Figure 1

Expanding the dark green areas just one pixel into all surrounding areas gives this image:

Figure 2

(For more precise control you might want to limit expansion into just the black areas if your GIS allows it.)

To eliminate a lot of the thin lines of green artifacts and little islands, let's shrink the green back inwards by two pixels

Figure 3

and then, to balance all the expanding and shrinking (to reduce the bias) we will expand it back one more pixel:

Figure 4

Region grouping identifies these contiguous patches of green:

Figure 5

Each different patch is shown in a different color.

Use a conditional or SetNull operation to eliminate the tiny patches. How tiny? I inspected the attribute table and found that many patches occupied between 6 and 47 cells; after that there was a jump to 422 cells. I chose a threshold within that jump (100) and erased all cells with counts (not values!) less than that threshold. Here is what remained, overlaid on the original for comparison:

Figure 6

We have achieved a fairly fine-grained representation of the areas of interest, suitable for detecting and quantifying changes relative to similarly processed images. I took some work, but it's far less work than manually digitizing the original scan, and--provided the scans are made at consistent resolutions--can be semi-automated. (Because the original maps use different colors, some intelligent intervention has to occur at the outset to select appropriate colors for expanding and shrinking.) Each one of the steps is a fairly fast calculation, too, so you can probably afford to scan the original maps at extremely high resolutions for greatest precision.

  • These results look very good, I'll see if I can recreate them. Thanks @whuber!
    – Brian Z
    Sep 18, 2013 at 20:38

Getting an approximate raster layer in Gimp and converting it to vector in QGIS probably saved me some time, but it looks like there is no way to avoid hours of cleaning up the resulting shapefiles, vertex by vertex.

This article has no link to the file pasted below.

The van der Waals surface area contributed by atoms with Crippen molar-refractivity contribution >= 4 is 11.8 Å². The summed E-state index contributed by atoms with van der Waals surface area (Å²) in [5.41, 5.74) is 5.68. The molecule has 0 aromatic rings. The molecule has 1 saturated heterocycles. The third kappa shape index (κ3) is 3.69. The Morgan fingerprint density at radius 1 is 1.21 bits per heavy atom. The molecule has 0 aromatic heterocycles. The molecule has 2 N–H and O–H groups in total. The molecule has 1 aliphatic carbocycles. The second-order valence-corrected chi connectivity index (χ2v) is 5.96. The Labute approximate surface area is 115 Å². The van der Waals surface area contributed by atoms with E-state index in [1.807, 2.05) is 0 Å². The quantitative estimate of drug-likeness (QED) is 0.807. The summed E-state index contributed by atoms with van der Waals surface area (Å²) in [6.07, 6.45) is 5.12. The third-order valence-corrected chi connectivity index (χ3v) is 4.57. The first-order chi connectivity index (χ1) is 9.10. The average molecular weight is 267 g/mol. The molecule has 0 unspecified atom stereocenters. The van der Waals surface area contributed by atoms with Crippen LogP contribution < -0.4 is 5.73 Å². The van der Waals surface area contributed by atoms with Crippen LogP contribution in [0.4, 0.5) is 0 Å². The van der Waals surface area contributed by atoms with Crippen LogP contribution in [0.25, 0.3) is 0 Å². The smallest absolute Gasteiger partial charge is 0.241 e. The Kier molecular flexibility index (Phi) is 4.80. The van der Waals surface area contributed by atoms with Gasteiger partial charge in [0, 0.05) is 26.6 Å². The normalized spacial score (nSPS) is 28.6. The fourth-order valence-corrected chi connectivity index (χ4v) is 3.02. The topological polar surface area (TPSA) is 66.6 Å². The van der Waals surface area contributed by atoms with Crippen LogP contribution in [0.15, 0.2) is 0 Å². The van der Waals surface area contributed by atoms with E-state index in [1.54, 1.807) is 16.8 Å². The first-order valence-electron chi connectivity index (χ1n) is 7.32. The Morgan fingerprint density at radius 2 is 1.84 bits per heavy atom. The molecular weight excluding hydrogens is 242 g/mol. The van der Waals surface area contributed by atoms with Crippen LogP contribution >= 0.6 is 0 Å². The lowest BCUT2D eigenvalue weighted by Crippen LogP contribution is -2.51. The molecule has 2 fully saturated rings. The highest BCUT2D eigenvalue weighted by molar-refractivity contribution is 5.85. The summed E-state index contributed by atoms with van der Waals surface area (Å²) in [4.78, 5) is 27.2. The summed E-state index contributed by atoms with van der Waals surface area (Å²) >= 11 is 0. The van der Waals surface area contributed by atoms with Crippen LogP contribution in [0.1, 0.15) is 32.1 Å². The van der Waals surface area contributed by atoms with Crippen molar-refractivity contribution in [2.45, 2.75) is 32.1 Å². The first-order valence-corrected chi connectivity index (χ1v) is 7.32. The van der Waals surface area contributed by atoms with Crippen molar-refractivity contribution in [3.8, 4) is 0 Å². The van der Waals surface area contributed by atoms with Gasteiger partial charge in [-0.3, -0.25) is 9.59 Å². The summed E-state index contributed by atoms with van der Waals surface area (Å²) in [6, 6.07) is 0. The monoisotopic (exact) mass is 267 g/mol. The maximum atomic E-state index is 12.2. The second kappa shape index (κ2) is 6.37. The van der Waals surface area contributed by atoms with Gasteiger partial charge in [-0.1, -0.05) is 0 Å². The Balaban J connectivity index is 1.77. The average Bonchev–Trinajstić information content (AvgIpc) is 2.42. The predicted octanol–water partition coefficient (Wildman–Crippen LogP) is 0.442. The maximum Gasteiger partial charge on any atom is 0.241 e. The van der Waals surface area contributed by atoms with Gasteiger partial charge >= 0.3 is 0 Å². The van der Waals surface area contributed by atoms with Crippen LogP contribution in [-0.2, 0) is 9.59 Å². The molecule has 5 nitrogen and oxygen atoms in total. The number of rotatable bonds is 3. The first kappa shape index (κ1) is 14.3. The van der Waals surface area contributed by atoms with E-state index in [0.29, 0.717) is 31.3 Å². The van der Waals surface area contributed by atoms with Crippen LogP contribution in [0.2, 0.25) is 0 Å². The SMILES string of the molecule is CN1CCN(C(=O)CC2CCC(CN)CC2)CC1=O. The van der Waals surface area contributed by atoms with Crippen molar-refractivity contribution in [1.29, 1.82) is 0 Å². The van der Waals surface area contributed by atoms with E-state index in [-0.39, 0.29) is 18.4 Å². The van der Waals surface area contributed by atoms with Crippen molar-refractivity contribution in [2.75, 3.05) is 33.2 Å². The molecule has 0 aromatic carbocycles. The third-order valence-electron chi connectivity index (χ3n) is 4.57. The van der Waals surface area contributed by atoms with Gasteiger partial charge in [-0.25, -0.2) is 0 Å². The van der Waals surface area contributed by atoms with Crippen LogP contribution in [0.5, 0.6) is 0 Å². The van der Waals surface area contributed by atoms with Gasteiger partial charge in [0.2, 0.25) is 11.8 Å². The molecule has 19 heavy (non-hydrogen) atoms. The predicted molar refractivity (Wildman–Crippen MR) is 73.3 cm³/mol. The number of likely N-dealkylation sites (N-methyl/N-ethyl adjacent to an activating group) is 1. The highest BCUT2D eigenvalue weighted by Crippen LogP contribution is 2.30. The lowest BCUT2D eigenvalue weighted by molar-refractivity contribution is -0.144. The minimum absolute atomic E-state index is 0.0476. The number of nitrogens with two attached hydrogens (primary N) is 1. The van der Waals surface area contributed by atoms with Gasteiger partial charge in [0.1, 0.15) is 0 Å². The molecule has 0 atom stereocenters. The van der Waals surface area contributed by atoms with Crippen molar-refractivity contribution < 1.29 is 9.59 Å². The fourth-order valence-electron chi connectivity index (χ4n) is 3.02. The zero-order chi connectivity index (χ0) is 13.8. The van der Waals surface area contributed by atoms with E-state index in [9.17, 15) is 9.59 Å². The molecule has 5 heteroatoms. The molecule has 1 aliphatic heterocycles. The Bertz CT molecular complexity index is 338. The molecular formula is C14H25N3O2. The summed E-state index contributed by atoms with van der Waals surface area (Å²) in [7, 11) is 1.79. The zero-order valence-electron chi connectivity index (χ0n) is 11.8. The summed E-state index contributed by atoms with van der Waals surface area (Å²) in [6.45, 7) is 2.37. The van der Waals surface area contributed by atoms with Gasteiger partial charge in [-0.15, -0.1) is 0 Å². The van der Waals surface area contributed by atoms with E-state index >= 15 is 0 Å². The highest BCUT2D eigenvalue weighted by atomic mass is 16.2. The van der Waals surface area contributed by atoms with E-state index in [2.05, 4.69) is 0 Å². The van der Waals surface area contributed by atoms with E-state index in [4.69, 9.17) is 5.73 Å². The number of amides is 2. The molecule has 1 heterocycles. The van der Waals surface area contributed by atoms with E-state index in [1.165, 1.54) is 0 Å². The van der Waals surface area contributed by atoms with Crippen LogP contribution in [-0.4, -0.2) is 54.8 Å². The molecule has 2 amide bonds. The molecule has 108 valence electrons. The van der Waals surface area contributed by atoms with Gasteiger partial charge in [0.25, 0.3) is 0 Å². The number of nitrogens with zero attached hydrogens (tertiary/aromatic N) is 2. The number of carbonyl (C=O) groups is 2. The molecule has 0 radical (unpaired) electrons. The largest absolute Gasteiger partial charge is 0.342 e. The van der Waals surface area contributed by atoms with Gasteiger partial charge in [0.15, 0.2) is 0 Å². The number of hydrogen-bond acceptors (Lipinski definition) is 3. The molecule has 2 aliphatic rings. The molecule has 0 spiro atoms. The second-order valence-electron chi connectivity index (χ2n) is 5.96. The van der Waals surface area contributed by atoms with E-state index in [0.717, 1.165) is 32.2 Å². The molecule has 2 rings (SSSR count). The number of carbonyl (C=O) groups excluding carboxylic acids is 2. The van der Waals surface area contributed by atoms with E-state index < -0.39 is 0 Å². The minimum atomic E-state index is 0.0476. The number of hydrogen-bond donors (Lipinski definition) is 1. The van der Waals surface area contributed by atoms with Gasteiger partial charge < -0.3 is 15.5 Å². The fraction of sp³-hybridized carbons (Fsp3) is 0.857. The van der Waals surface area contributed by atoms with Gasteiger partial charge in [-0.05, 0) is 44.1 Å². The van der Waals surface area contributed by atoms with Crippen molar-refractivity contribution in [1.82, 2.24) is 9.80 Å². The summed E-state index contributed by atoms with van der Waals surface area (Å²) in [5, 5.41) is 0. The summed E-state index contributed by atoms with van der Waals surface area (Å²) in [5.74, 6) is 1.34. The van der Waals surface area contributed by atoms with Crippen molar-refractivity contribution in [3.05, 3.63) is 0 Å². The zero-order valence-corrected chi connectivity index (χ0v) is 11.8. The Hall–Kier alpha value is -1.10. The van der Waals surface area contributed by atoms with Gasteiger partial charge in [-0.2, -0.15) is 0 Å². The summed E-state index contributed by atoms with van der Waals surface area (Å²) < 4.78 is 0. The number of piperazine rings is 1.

Ok, maybe this will work, maybe it wont. depending on the quality of the scan. you can set the transparency of a particular colour to a percent or you can use the value tool to isolate the colour you want.

I am not going to take the credit for this as i asked a question before...mine was actually wanting to select houses of open street view mapping. So let me know if it helps.

Identify Polygons on raster image

Let me know if it helps....i can delete if it is off the point completely.

  • I had seen this answer at one point but then couldn't find it again, so thanks for posting! I think the quality of these images mean that this approach won't quite cut it on its own, but it's helpful as a hint on how the expression eval works.
    – Brian Z
    Sep 18, 2013 at 15:26

In Gimp you have some selection tools that may make your work easier.

I think to the fuzzy selection tool (selecting by color area) which you can set to be more or less sensitive to colour variation (Using the first image you uploaded, I got good results with a threshold value of 13,0). This way I get quite clean result without a lot of parasites which then can be easily and quickly removed selecting a rubbing tool

Once selected, you may recolour these areas with high contrasted colours, reimport into GIS and then vectorize ?

But this will not solve the problem pointed out by whuber about the hatched land area, but since they are not much of them, maybe you can vectorize them from scratch without to have to spend a lot of time to do it ?

  • 1
    Unfortunately the images above are just tiny samples within a huge map area. But I can still use a similar approach with the Color tool, smoothing it out with Blur and Threshold filters. The results are pretty decent on the older map (the top one above). And fortunately I don't care as much about the crosshatched areas as the solid ones.
    – Brian Z
    Sep 18, 2013 at 3:29